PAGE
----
An international team of scientists from the Department of Evolutionary Genetics at the Max-Planck Institute for Evolutionary Anthropology at Leipzig, Germany, reported a draft sequence of the Neanderthal Genome – the full complement of genes. Neanderthals lived in Europe some 30,000 to 45,000 years ago and in the Middle East some 80,000 years ago. This species did, in fact coexist with modern humans.
The Neanderthal DNA that was analyzed was harvested from three female Neanderthals that lived in Croatia approximately 38,000 years ago. Although an extraordinary amount of DNA has been successfully defined, about one-third of the genome remains ambiguous. The investigators, however, devised a novel technique to fill in these “gaps.” The scientists involved in this extensive undertaking then compared the Neanderthal-derived data to the DNA obtained from five individuals from distinct parts of the world. The results of these studies yielded some surprising conclusions.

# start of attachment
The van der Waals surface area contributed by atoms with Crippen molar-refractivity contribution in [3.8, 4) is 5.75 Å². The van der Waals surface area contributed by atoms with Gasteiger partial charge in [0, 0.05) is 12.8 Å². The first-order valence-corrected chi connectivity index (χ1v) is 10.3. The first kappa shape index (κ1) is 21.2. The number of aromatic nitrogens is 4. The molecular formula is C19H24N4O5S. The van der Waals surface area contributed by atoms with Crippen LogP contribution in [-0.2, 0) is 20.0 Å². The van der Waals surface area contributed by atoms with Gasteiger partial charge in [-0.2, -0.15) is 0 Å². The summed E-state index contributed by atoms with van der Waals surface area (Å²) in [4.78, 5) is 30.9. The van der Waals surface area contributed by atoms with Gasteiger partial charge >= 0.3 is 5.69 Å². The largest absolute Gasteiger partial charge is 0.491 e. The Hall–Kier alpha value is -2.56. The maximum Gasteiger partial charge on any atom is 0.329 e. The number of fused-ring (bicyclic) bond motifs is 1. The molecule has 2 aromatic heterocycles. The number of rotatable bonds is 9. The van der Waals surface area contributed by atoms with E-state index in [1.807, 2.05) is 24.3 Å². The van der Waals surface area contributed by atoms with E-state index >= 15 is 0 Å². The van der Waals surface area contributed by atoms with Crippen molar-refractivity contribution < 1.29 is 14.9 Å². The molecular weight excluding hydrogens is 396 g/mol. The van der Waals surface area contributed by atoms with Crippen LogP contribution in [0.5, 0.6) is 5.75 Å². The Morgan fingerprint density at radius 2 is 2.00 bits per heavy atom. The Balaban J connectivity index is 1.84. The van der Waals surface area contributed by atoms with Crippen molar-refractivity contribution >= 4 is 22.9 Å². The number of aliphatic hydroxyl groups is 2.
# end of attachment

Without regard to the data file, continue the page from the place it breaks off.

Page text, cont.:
They found that the Neanderthal and modern human genomes are 99.84% identical to each other, and that those regions of the DNA that are different represent those genes that have been modified since the human species diverged from Neanderthals estimated to have occurred between 270,000 and 444,000 years ago. Furthermore, the genetic areas that differ seem to involve genes that play a role in skin, metabolism, the skeleton and the development of higher order brain function.
The most surprising result of all was the discovery that both Europeans and Asians share from 1% to 4% of their DNA with Neanderthal DNA, whereas Africans do not. This result is strongly suggestive of interbreeding between modern humans after they emerged from Africa and Neanderthals.
These data shed some new interesting light on human evolution. It has become increasingly clear that the analysis of DNA of humans and other species is an important and often essential tool in the study of the evolutionary process.